|Location||St Petersburg, Florida|
|Principal||Everald Colas AIA, NOMA|
|Project Lead||Evan Vander Ploeg|
|Lighting Engineer||Gulick Partners|
A 161-room hotel to cater to one of the fastest-growing tourist destinations in Florida. The millennial-focused boutique hotel will serve as The Edge Collective’s main component and anchor. The hotel’s key differentiating features include “the Garden,” an outdoor space that will connect with the project’s other components, “the Sanctuary,” a third-floor outdoor wellness and meditation retreat, and a rooftop pool, bar and lounge.
The Edge Collective will be anchored by a this Marriott Moxy Hotel and include a co-working space operated by St. Petersburg-based Station House; a European-inspired, full-service food hall managed by the team behind the Hall on Franklin in Tampa; a midblock paseo with unique experiential features; a 7,000-square-foot outdoor garden; and 4,500 square feet of dedicated retail space.
“The vision of the Collective is to give St. Petersburg a building that is a critical addition to the rich architectural heritage of its place. It does this by leveraging a contemporary design language to enact an agenda of contextual sensitivity and responsiveness – current design that acknowledges its place within the long legacy of St. Petersburg architecture.”
-Everald Colas AIA, NOMA
Its Social Imperative: Greenspace is a vital urban amenity in St. Petersburg. 93% of the city is within a half-mile walk of a public park. With community, equity and inclusion in mind, designers of the 1920s felt a responsibility that new developments should balance building volume with social greenspace. The result is Central Avenue, characterized by wide sidewalks and arcades that foster a culture of walkability. This project is conceived as a component of these larger social systems and a continuation of the ethos that generated them.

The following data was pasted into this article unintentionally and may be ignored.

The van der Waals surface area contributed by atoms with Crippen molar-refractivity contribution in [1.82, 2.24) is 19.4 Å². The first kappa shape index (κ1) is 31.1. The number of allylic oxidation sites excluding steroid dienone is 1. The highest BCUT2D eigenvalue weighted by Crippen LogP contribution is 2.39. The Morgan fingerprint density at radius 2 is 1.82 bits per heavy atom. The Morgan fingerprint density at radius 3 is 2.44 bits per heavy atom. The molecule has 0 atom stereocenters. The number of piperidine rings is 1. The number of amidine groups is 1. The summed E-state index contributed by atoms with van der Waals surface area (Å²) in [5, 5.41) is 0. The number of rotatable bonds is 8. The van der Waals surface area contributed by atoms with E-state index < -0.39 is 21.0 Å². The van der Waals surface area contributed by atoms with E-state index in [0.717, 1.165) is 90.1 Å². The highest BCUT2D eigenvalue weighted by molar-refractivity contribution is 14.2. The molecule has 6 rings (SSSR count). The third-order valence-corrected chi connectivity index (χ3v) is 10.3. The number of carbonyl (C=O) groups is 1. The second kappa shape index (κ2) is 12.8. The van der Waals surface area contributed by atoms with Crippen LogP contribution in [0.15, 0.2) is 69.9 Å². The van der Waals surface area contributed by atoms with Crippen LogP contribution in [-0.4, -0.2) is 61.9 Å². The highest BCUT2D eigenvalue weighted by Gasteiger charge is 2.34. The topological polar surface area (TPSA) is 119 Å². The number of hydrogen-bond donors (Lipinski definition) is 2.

It gives back to the city in the design of a new public space providing the opportunity for planned visits and chance encounters alike. Additionally, it relies on a highly articulated façade of surfaces pushed and pulled to break up the primary mass of the building, giving it an intimate, human proportion that effectively frames the street and engages it as an active public space. Architecture like that of the Moxy Hotel, food hall, and co-working spaces enable St. Petersburg, and the Collective Development, to be thriving, vibrant places of public life.
Its Place in Time: The project’s massing directly references the 1920’s Central Avenue plan in its scale and presence along the street, while the material palette and urban character position it as a current contribution to the broader disciplinary discourse. A main priority is the thoughtful and strategic consideration of architecture’s role in structuring the public life of the city. The traditional walkability and arcades of the 1920s urban scheme are translated and updated in the porosity of the street-level façade. The scale of the existing architecture, and traditional small-business programming that has defined the social space of the street is retained in the modulation of the building mass. From the interior, ample transparency provides sweeping views while an arrangement of layered planes provides situational seclusion. Whether inside or out, an occupant is positioned as an active participant in the urban life of the neighborhood.
Its Forward Vision: The project interprets the history and culture of place to inform its design. The result is an architecture that is as much forward-looking as it is sensitive to its past. It is a contribution that satisfies the current needs of its place. It also represents a clear vision – an exemplar – for what St Petian development will become over time.
It considers the scale of its neighborhood and takes special care to preserve the intimacy and individuality of those spaces. It accomplishes this without sacrificing the advantages brought by dense development. In striking this balance it helps define a unique architecture that is distinctly St. Petersburg and stands as evidence of architecture’s capacity to direct urban growth.